whereafter he conforms no longer
tei tin* high, true, free laws of I is
soul, but moulds his  being  to  his
<S>
false state and   to  tl
ie   coi
inpell
Ml
will of abusers.��� M.   I.  Swift.
rie'sstokeep Passing Away.
i
tin* theologic tavern from tottering      '\\
away Iwek and.tumbling into  tin- the* childhood of I
One would think that the saloons
in Vancouver could not make a
living. The people of that great
city are seldom i\\\.
A   despatch   from   Fernie states
cemetery of exploded fuels and fan
c-ie-s. New York is not vet civil-
ized enough, e��r else too much so to
sip cocktails while the bartender
sin^s, "Jesus Pays It AIL' Tin
opening of this experimental wet
���_;iore-.\ must have been a chic affair
Just imagine a fat bishop down em
hi- knee-* in the full blaze of the
h-rkee-p's diamonds besceeching
his God to Step in for a few minutes Mini take tlte broken hearts
out of the rum l*ottlc*s. It was
slightly infra elig although some
egotistical bishop* probably imagine that God will do anything
thev say.    Just   imagine   a   few
��� | r*
hours later a band of night hawk.-
clinking ^hisses to the tune ol
' Neaur My Qod To Thee' while,
pcrhajiH at the back door Bom*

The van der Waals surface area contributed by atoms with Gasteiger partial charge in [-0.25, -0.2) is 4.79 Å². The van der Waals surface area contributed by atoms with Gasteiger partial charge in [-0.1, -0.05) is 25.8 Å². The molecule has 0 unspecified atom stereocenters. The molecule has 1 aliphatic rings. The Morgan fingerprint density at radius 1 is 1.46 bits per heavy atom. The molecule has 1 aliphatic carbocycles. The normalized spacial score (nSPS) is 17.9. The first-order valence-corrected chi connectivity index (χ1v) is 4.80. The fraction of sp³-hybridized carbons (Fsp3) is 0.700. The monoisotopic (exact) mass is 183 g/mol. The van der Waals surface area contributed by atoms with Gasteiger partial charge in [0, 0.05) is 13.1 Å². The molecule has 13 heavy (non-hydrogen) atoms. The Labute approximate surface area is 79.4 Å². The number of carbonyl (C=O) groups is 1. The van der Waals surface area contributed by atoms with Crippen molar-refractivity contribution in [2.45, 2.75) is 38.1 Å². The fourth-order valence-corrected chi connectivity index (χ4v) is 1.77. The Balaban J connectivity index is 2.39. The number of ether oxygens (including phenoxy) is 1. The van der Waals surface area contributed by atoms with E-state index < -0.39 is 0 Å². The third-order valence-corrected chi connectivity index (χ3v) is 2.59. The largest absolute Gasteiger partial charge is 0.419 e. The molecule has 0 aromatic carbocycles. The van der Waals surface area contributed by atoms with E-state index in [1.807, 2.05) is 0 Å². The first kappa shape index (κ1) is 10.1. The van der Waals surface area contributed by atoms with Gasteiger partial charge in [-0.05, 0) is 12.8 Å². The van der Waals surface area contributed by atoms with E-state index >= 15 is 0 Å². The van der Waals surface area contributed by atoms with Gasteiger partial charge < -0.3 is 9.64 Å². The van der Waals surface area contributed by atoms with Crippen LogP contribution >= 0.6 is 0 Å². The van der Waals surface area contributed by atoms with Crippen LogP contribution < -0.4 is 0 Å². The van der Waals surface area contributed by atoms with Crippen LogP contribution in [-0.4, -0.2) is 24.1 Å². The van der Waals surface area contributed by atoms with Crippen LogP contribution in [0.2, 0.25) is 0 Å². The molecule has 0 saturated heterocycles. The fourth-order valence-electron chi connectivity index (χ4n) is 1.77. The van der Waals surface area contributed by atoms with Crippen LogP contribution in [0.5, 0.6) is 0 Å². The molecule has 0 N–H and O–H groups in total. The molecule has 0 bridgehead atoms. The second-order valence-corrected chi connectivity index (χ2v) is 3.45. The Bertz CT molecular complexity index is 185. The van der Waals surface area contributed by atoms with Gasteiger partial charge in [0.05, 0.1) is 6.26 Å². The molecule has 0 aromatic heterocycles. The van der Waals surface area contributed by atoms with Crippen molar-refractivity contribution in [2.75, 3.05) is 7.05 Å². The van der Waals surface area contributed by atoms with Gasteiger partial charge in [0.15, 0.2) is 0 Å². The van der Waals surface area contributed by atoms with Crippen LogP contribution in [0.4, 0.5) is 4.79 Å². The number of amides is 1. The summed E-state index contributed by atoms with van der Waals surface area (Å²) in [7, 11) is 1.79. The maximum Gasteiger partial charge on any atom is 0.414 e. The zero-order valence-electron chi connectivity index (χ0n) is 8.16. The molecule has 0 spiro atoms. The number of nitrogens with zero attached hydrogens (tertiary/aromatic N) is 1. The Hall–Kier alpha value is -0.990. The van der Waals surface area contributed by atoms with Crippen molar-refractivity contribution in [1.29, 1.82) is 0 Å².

ragged waif is sadly smn^. "De*ai
Daddy, Come Home With Me
Now.' Oh ! No. von cannot mix
pn with Jesus *��ven if Christ d il
change* water into wine during tin
early davs, and it is net likel) lhat
many mme saloons in Aino.ic
will lie opened with prayer, nl-
though at stated intervals tin
churches will still i se- a little red
wine.
Just Like Fernieit.es.
ie ag��* of miracles belongs to that peace with Japan ha< not yet
tuuianity.   just a*  lowered   tie*   price of coke iu tliat
the stories of  fairies, Santa Clans part of Russia,
and of a Cinderella belong to thei *S*
childho.'d   ol the individual.    The      A   revolution   could   easily   be
ageiu which it is possible for men started in England.    Just take the
to believe  in  miracles is lifting its marmalade   firm    the    breakfast
lingering shadows from all chili/ ���<' lable.
lands,  and   will  soon  be   ancient ^3>
history   to  all   men.    The  age  of       Lord   Minto  should   do  well  in